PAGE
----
AP - Ohio Gov. John Kasich is campaigning again in New Hampshire.
- GOP Senate Hopeful Declines to Say if He's OK With Trump Having Nuclear Launch Codes
- Trump Can’t Love Israel and Hate the World
- The Political Ties of the Trump Campaign Team in Israel
The former presidential candidate and chief Donald Trump critic is the first of 2016's failed GOP hopefuls to return to the state since the February primary.
Kasich is in New Hampshire this time on behalf of Republican gubernatorial candidate Chris Sununu. But on a two-day trip through the state, he also is unabashedly visiting for himself.
"I intend to keep speaking, and you all in New Hampshire gave me the chance to do it," Kasich declared to supporters at a Sunday gathering laced with nostalgia that at times felt like a campaign stump. "I don't want to blow it."
Kasich credits New Hampshire, home of the first primary, with keeping his presidential hopes alive after he took second in February's contest. His trip, which ended Monday, marked his first return since.
Kasich is ribbing reporters for speculating about a 2020 candidacy — but he's hinting at interest.
"You know anything's possible," he told The Associated Press on Sunday. "But if I said too much my wife not might let me move back in when I get home from New Hampshire."
Since exiting the race in May, Kasich has refused to back Trump, saying the Republican nominee is too divisive. But he's on a cross-country tour campaigning with down-ballot Republicans. He's stumped with Sens. Mark Kirk of Illinois, Rob Portman of Ohio and one-time primary rival Rand Paul of Kentucky. His calendar includes events in Nevada, Georgia, Arizona, Florida and Massachusetts.
These trips offer Kasich an opportunity to stay visible on a national scale even as he effectively sits out the presidential election. Kasich said the Republican party is stuck in the 1980s and needs a "whole new agenda" — one that he'd like a hand in building. He envisions a party focused more on treating drug addiction and mental illness, student debt and the high costs of prescription drugs, ideas that sound more out of a Hillary Clinton speech than one from Trump.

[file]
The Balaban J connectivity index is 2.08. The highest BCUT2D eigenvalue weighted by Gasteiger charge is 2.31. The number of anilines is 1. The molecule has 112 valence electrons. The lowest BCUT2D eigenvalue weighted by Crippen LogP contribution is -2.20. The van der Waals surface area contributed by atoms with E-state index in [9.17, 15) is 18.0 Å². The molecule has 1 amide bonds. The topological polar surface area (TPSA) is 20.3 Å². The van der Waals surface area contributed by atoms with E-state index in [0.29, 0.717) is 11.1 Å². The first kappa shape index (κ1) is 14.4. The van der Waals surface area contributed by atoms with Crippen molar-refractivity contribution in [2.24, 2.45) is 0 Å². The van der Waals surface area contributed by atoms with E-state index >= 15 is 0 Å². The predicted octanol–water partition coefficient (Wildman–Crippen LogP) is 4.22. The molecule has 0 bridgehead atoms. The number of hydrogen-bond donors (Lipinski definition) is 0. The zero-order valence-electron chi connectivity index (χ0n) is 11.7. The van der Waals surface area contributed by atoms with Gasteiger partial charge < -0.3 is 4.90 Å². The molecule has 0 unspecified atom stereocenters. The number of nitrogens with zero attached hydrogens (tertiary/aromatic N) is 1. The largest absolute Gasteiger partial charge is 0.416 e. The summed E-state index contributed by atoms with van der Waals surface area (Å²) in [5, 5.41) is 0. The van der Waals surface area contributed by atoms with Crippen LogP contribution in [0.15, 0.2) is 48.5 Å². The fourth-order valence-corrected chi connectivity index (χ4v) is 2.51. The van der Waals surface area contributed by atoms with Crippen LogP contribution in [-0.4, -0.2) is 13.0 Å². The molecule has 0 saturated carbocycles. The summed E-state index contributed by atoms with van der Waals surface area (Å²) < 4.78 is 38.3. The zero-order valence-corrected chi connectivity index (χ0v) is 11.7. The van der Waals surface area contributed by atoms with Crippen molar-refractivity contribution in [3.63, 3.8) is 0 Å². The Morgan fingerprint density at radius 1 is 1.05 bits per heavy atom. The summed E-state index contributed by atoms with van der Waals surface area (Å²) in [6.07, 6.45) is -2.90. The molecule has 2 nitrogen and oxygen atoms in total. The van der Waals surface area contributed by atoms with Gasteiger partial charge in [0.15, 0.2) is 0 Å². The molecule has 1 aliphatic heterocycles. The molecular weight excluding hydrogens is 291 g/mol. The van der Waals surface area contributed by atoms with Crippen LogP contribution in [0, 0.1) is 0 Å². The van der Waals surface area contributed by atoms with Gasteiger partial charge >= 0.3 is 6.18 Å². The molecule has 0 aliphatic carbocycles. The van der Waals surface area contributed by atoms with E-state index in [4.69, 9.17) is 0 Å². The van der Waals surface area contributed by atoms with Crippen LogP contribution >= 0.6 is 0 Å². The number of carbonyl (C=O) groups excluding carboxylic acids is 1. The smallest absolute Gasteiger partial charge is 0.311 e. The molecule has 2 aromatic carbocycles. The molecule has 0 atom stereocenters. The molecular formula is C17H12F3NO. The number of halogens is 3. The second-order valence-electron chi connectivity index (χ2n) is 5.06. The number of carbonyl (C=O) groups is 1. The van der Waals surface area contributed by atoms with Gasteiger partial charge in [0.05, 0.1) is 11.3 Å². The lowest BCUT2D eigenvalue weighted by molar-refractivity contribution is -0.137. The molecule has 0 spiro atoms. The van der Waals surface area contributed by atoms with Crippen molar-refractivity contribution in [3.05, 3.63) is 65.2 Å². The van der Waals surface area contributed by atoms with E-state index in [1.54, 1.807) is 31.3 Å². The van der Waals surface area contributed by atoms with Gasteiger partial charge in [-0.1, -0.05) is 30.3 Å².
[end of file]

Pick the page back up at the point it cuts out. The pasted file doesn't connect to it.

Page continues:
"If you're singing a song that was written 30 years ago, unless you're Frank Sinatra, people lose interest," Kasich said of the party's agenda.
But Kasich's visit to New Hampshire notably packs more weight than his other campaign stops. Sununu is the only non-incumbent whom Kasich is endorsing in a contested primary, and though Sununu is part of a well-known New Hampshire political family, he does not have a lock on winning the Sept. 13 primary — a four-way contest. Sununu's brother, former U.S. Sen. John E. Sununu, was one of Kasich's strongest backers in the primary. The two-day stop didn't include events with Sen. Kelly Ayotte, who is choreographing a difficult dance around Trump in her highly competitive re-election bid.
The list of attendees at Kasich's Sunday gathering, billed as a thank you to his supporters, included long-time backers and a who's who of New Hampshire Republicans. He's not hiding his joy at being back in front of a state that has treated him well before, and may again.
"Do you understand how much I love you all?" he asked. "I don't think you understand this."
Jim Merrill, a Republican operative who ran Mitt Romney's New Hampshire campaigns, said Kasich's return is outside the norm. Past White House hopefuls have returned to New Hampshire during the general election before, but typically to campaign with the winning nominee.
"It's certainly uncommon for a candidate who ran during this cycle to come back to New Hampshire to rally his former supporters rather than come up and support the ticket," Merrill said.
Still, Kasich and other Republicans must navigate the waters of 2016 before 2020 is in play.
Although he made himself one of Trump's most high-profile critics, Kasich becomes visibly annoyed when asked to comment on several of the businessman's recent remarks, including his shifting stance on immigration. Kasich was one of the GOP candidates to embrace a path to legalization for people living in the country illegally. It's a position that hurt him in the primary but might have helped him appeal to more moderate general election voters.
Trump now finds himself wrestling with the same issue, and gave a series of mixed signals last week on whether he still supports using a deportation force to remove people who are in the United States illegally. He is set to deliver a speech on Wednesday clarifying his stance.
"Everything that I mean to say, I've said with my actions louder than my words," Kasich said. "I really don't have anything more to add about Donald Trump."
Kasich declares he will not vote for Clinton either. But he's offering no clarity for voters who face the same dilemma. Asked if he'd definitely vote for a candidate for president in November, Kasich simply said: "We'll see."